Playin' keyboards and bass
A sensational soul
He lit up every face
Now it won't be the same
Without Maurice you see
When the Bee Gees were three.
Listening to the music of the Bee Gees may be a divine experience and it’s hard to imagine the Bee Gees being anything but three, but they were not the holy trinity.  He may have sang like one, but Maurice Gibb was no angel.  He openly admitted to being a recovering alcoholic, and he undoubtedly had other personality flaws.  Was Maurice Gibb driven by the fleeting fever of fame, or the lure of filthy lucre?  If his goal was to prevent his music from becoming commercially successful, he failed miserably.  But commercial success, as a byproduct of hard work and stellar skill, is not sufficient grounds upon which to conclude that money or fame for that matter were at the heart of this, or any other artists' motives.  While it is not up to us to judge the motives of an artist, we can observe the fruits of an artists' labor and draw certain inferences from our observations.  One thing became clearly decipherable as I studied the musical contributions of Maurice Gibb to the Bee Gees.   Just like Jesus, he used his talents and his time on earth to spread joy, peace and good will throughout the earth.  Music was his vehicle to promote such good will, and the harmonies he helped to create could be regarded as a metaphor for the divine harmony the universe was designed to reflect.  While in certain musical circles, using music to spread moral depravity, self-centeredness and racially charged hatred is the order of the day, Maurice's music only added to the beauty of this earth.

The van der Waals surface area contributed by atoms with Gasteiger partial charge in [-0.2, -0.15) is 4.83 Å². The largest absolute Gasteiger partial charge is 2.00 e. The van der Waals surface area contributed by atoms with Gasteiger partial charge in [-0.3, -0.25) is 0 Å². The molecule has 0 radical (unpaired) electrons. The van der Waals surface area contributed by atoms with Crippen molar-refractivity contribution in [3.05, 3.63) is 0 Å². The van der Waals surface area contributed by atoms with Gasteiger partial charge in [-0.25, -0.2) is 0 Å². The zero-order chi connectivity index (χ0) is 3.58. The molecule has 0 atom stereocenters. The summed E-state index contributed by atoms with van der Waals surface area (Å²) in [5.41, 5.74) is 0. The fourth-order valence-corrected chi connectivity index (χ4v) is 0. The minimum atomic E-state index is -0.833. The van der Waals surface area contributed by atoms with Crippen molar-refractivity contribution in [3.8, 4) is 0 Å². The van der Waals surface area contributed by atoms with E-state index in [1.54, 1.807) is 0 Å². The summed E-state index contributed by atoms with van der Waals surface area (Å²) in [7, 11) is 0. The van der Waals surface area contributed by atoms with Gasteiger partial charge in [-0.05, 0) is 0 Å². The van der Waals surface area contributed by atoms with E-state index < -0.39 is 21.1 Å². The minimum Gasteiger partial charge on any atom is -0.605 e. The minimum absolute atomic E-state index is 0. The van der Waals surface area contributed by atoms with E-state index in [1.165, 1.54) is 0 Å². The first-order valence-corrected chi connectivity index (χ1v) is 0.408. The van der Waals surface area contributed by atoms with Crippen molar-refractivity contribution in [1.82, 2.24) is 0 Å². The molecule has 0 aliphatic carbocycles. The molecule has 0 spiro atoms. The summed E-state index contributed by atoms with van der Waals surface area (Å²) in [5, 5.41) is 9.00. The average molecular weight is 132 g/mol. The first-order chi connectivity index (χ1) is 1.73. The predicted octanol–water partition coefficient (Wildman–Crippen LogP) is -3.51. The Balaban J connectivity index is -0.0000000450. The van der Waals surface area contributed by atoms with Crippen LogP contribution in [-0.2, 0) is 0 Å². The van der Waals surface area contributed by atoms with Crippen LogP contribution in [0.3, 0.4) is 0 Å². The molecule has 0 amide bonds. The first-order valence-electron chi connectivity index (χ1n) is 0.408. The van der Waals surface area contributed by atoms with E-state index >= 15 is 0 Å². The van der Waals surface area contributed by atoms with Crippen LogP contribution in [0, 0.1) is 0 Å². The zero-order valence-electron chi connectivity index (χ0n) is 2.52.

No one gets
Too Much Heaven no more
Since you left
There's an empty dance floor
No one gets
Too Much heaven no more
We just knock at the door…